Accused pedophile Claudio Spiniak
SANTIAGO, Chile - For Chile's right wing, it has become the scandal that refuses to go away. Though the "Caso Claudio Spiniak" began as a squalid sexual matter, it has been transformed into a political issue that has divided supporters of Gen. Augusto Pinochet and pitted them against an increasingly combative news media.
The scandal has been agitating Chile since late last year, when María Pía Guzmán, a conservative member of Congress, denounced what she described as a prostitution and child pornography ring and accused Mr. Spiniak, the nouveau riche owner of a string of health clubs, of leading it. She said that some of her own political allies were involved.
"There is evidence that within the intimate circle of Spiniak's network, there are politicians," she said, citing accounts that she said she had heard at a shelter for sexually abused youths.
In the latest round of accusations, made public in July, people identified as procurers for the ring have implicated as clients the mayor of a large city and a Roman Catholic bishop renowned for his opposition to the Pinochet dictatorship. Both men have denied any involvement in the sex ring, but in a poll taken early this year, three-quarters of those surveyed said they believed that politicians were involved.
Mr. Spiniak, through his lawyer, has denied that he headed such a ring.
A total of 18 criminal investigations are under way, with at least a half dozen more expected to be opened soon. Last month, the investigative judge in charge of the case, Sergio Muñoz, ruled that there were sufficient grounds to move ahead with the inquiries and formal indictments of Mr. Spiniak and others the judge deemed to be members of an "illicit association."
The initial result of the charges, though, was to create a rift between the main parties on the right. Ms. Guzmán belongs to National Renovation, but her accusations were mainly aimed at the Independent Democratic Union, known as UDI, which is closely linked to the most conservative elements of the Roman Catholic Church in Chile and to remnants of the Pinochet dictatorship.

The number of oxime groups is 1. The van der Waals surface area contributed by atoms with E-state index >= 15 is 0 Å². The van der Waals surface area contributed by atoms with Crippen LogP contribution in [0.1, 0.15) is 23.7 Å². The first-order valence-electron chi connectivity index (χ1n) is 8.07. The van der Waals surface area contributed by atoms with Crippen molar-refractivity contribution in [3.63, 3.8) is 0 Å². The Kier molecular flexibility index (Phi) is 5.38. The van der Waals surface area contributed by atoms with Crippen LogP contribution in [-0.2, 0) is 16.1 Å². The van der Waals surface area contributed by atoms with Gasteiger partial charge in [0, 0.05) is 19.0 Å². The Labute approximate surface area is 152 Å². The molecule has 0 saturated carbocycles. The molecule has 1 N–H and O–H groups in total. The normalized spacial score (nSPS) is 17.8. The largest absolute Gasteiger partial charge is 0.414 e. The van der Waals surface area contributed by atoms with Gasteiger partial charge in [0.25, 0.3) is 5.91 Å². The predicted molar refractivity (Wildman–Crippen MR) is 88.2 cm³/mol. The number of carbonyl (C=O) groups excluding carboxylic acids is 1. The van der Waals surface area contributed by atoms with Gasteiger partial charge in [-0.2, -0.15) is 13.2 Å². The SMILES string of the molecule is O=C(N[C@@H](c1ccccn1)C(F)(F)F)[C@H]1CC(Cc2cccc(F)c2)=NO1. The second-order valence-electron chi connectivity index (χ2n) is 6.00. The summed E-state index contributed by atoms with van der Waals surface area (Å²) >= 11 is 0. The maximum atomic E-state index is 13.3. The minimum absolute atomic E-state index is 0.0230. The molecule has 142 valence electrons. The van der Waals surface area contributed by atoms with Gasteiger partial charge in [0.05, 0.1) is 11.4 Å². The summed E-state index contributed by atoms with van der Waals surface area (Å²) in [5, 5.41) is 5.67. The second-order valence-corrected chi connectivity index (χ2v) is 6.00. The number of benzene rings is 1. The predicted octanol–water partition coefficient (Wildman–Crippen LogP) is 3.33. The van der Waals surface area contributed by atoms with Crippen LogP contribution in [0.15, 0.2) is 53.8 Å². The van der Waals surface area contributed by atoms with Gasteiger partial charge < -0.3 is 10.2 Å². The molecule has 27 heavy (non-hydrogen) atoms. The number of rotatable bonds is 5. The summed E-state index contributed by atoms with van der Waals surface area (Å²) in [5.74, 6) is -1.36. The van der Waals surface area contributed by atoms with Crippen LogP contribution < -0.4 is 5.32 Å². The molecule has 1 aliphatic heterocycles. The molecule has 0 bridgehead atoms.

With Joaquín Lavín, now the mayor of Santiago, as its candidate, the UDI lost the last presidential election, in 1999, by a whisker to a Socialist-led coalition. But with the next election scheduled for 2005 and the Spiniak case dragging on, the Independent Democrats and their main leader, Pablo Longueira, appear to have lost momentum and support.
"Longueira was in a strong position before all of this, but the Spiniak case has knocked him and his party out of the game," said Alfredo Jocelyn-Holt Letelier, a historian and the author of "Chilean History in the 20th Century." As a result, he added, "Longueira has had to spend 25 hours a day defending UDI from the gravest of accusations."
Mr. Longueira has denounced the accusations against party members as a "political montage." But he weakened his case and drew popular scorn by saying he had reached that conclusion as the result of prayer sessions in which he was communicating with the spirit of the founder of the party, his friend Jaime Guzmán, who was assassinated by anti-Pinochet guerrillas in 1991 and is no relation to Ms. Guzmán.
"I know that they are mocking and laughing," Mr. Longueira said of the reaction to his remarks. In fact, Sebastián Piñera, leader of Ms. Guzmán's party had joked that "the only thing lacking here is Donald Duck."
But "in the UDI, this happens all the time," Mr. Longueira added. "Many times we make decisions thinking of what Jaime would have done."